The Friday morning arrived, but with it an early phone call from my brother to say that my Mum, who had been suffering from a very nasty bout of flu, was getting quite a lot weaker and he was getting really concerned for her.  So, I went into panic mode and instantly decided that to wait another few days to see my GP would make no odds and that my Mum would always come top of my list, so I instantly started scouring the internet for the cheapest flight I could get that day from Aberdeen to London.  At this point, I would add I hadn’t told anyone about finding my lump and over the weekend I was in London I spent quite a considerable time dithering whether to confide in my sister or my Mum, but given that Mum was very ill and was taken into hospital and pumped full of antibiotics and my sister was going through her own turmoil of a divorce, I felt it would be best not to add to anyone’s stress levels by talking about something that would almost certainly be nothing.  I was also delighted that when I phoned the GP surgery to cancel my appointment and rearrange, they managed to fit me in with a different female GP who I knew quite well and really liked, so I felt it had happened for a reason and that I would be far more comfortable seeing her than another doctor whom I had never met before.

Visiting the doctor

So, my mind was still definitely preoccupied by my mother’s health when I went along to the local GP surgery, the morning after I got back from London.  I told the doctor my story of finding the lump and she asked me to slip off my shirt so she could examine me.  It always tickles me that medical staff will sweep across the curtain to give you privacy to undress and you are then left there wondering, “Do I say something to indicate I am undressed?  Should I go for a surreptitious cough, or a straightforward “Come and get an eye full, I’m ready and waiting!”?”.  I think I went for the middle ground of an “OK?” and then the doc was there, apologising her hands were a bit cold.  First she got me to stand in front of her with my hands on my hips and then she got me to lie on the couch and felt both of my breasts and under my arms.  She confirmed that she too could feel the lump and that it definitely warranted further investigation, but that the majority of these lumps and bumps which ladies find, turn out to be nothing more than a change in the tissue structure of the breast and are not cancerous.  She told me of the “One stop shop” system they operate at Aberdeen Royal Infirmary, where you get an appointment to have the mammogram, ultrasound and if required a needle test all on the same day, the medics then all discuss their findings and you come away at the end of the day knowing whether you are in the clear, or if you require further investigation, for example a biopsy.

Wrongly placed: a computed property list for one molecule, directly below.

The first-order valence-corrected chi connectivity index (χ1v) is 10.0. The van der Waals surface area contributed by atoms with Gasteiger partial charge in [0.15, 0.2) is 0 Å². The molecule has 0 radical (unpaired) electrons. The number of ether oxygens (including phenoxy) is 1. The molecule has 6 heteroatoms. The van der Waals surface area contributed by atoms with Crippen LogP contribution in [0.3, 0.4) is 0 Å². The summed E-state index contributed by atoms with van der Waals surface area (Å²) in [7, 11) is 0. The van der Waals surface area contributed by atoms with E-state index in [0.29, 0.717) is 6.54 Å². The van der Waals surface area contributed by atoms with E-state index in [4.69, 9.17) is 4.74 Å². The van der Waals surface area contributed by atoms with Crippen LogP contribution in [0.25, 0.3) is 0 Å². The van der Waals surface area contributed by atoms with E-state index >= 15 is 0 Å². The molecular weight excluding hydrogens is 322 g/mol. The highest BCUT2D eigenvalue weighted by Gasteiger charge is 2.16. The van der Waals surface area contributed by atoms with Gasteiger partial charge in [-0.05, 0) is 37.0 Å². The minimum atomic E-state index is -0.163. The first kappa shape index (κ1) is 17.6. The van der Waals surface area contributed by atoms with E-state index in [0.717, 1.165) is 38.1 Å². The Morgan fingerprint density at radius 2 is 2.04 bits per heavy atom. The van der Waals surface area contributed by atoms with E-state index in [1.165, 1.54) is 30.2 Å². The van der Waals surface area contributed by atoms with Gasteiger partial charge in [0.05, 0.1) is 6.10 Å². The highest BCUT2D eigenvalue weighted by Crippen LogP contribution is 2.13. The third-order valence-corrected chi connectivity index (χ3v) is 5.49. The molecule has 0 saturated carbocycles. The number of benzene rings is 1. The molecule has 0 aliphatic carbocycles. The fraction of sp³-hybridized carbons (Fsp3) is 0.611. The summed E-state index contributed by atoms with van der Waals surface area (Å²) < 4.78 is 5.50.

She said that I could either be referred as a non-urgent referral and I would get an appointment within 4 to 6 weeks, or I could be referred as priority and I would be seen hopefully within 2 to 3 weeks.  I remember wondering at the time, why would anyone opt for being referred as non-urgent and so I instantly said I’d like to be seen as soon as possible.  Looking back I do wonder whether doc was trying to lessen my worry in some way by saying don’t panic if you get an appointment quicker than you expected, but I left the surgery feeling pretty calm and thinking that it would be good to get a definite diagnosis in the next couple of weeks.  At this stage I decided I would not tell Andrew my husband or anyone else until I had been for the appointment and I would then have something definite to tell them, which brings me nicely on to the next topic I want to talk about which is “when and who and how do you tell”, which will be a future instalment in my “breast blog”.

Come back soon to read the next instalment of #RuthsJourney.